Advertisement

“It’s a crack security force, I guess,”...

<i> From staff and wire reports</i>

“It’s a crack security force, I guess,” mused Dr. Jan Acton, a Rand Corp. research director. “Or maybe I should say a crack janitor.”

It was the janitor, after all, who first noticed the mysterious device on a shelf in Acton’s office at the Santa Monica think tank, where people try to find solutions for matters so deep that most folks don’t even know what the problem is. Security is pretty tight.

When spotted by the janitor late Monday night, the thing was on a bookshelf, in front of some of Acton’s family photos and a coach-of-the-year mug. The janitor alerted Rand security people, who immediately summoned help from Santa Monica police headquarters across the street.

What the cops found were five red highway emergency flares attached to a 1.5-volt battery, a 3-inch-diameter glow-in-the-dark digital clock and some coiled wires--all held together with black electrician’s tape.

Advertisement

Acton, 44, was called at home. He explained that it was not an infernal device, but a clock assembled for him by an 8-year-old boy he had coached in soccer.

“It’s been there for nine months,” he said.

Apparently nobody noticed it before.

Jamal Abdull, 37, earned a little money Wednesday for the first time in a while. He got $5 for sketching Yvette Wellrich and her 2-year-old daughter, Haleigh. Wellrich, a modeling instructor, was on her way to get a passport when Abdull offered to draw her picture.

Advertisement

His studio was the open air in front of his tent on the lawn at 1st and Spring Streets in the Los Angeles Civic Center, where the old State Building has been replaced by a small encampment of homeless people who generally sit or lie in the sun waiting for time to pass.

As he sketched, Abdull said he once worked as a hotel security man in New York but has been homeless for seven years. He said he prefers his tent to the hotels he can afford. Those are full of fights and drugs and “are run like jails,” he said.

Abdull said he looked for two years for a security, sign-painting or housekeeping job, “but no one would employ me out here.” Nor, he added, will shopping mall operators allow him to sketch their customers.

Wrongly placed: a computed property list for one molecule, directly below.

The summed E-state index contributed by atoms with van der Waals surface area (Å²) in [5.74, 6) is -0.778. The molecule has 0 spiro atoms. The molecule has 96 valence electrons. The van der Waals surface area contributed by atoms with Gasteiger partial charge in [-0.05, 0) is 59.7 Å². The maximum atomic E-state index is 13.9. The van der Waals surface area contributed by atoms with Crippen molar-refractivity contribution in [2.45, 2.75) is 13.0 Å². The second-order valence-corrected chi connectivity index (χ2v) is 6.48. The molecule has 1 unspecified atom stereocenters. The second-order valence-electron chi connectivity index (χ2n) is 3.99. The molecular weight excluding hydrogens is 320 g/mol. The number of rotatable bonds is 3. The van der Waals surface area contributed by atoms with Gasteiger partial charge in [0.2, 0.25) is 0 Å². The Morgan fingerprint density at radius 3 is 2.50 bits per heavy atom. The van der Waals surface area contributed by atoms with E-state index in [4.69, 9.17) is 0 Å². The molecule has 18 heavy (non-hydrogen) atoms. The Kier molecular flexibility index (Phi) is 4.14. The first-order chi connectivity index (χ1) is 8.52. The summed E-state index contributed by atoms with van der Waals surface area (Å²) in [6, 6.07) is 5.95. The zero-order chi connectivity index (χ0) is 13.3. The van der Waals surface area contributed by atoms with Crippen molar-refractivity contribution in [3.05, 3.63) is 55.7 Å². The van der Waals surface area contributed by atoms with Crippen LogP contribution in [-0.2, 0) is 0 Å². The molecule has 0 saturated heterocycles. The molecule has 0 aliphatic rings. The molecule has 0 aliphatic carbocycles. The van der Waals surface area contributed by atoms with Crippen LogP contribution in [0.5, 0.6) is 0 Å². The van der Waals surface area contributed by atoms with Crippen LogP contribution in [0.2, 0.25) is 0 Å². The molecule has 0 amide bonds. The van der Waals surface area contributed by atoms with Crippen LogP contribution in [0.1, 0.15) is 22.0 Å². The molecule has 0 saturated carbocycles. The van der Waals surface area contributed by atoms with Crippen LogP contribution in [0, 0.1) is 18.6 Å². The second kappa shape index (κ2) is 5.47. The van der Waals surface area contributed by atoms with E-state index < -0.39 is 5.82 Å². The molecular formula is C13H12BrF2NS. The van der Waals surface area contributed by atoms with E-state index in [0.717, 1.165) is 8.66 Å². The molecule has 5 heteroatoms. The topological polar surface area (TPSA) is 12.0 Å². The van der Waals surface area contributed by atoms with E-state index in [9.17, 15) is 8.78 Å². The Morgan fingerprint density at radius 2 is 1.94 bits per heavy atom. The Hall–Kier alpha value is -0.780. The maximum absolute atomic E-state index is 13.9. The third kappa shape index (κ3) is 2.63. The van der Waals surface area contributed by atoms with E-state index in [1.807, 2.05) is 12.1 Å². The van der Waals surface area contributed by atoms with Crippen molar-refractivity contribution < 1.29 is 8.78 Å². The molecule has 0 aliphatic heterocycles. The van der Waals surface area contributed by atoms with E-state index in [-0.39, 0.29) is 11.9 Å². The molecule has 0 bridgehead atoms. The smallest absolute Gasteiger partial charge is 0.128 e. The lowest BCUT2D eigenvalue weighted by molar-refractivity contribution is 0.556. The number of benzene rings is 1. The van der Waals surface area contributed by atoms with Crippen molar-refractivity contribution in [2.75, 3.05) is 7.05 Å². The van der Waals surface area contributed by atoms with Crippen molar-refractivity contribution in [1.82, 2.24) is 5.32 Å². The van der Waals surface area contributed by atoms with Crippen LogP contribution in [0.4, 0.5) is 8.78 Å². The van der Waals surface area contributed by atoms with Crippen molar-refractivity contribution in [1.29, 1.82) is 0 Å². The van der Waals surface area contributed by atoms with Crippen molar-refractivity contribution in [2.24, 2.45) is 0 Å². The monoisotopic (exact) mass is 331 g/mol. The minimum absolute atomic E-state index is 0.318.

“This,” he said of the sketch, “is my first one.”

Advertisement

Things did not go well for an unidentified man who was spotted driving an allegedly stolen car through downtown Los Angeles. When police tried to pull him over, they said, he took off at high speed on the Santa Monica Freeway.

Officers said he stopped near the La Brea Avenue exit and ran, leaving a woman and small child in the vehicle. He hopped a fence into a junkyard--where a guard dog attacked him. Then, said Sgt. Bill McDaniel, the police K-9 dog found him and “he got bitten again.”

He was taken to the County-USC Medical Center jail ward.

Anyone who likes to make chili and who is planning to drive from L.A. to Las Vegas to get married might consider stopping off in Rosamond on Oct. 30.

Advertisement

There will be a mass marriage ceremony at the World Championship Chili Cookoff in that desert town on that date. The sponsoring Newport Beach-based International Chili Society is looking for chili-cooking couples to take part in the big wedding to be conducted by a justice of the peace while an estimated 20,000 “chiliheads” look on.

One of the couples will be selected for a free honeymoon at the Balboa Bay Club.

Los Angeles Superior Court Judge Christian E. Markey Jr. is retiring to become general counsel (and vice president) for USC. He leaves the bench best remembered, perhaps, for his ruling in a case that was far from the most significant he ever handled.

In nearly 15 years on the bench, he has conducted countless family law and divorce cases. He has presided over thousands of personal injury suits and has been a member of the Johns Mansville Settlement Board, which was charged with working out procedures for putting to rest more than 100,000 asbestos cases totaling more than $3 billion.

Advertisement

But the one that got him the most publicity was the case of model Vicki Morgan, who in 1982 filed an $11-million palimony suit against Alfred Bloomingdale after the latter’s wife cut off monthly payments that the ailing founder of the Diner’s Club had agreed to make.

Bloomingdale, 66, then died and Judge Markey subsequently threw out the bulk of Morgan’s suit, calling her 12-year affair with Bloomingdale “adulterous, immoral and border(ing) on the illegal.” The jurist said the relationship was “no more than that of a wealthy, older, married paramour and young, well-paid mistress. . . . “

Morgan was beaten to death by a male companion a year later.

The case “wasn’t all that significant,” Markey says, “but it happened to be very high profile, very newsworthy. It literally made every newspaper in the world.”

Advertisement


Advertisement
Advertisement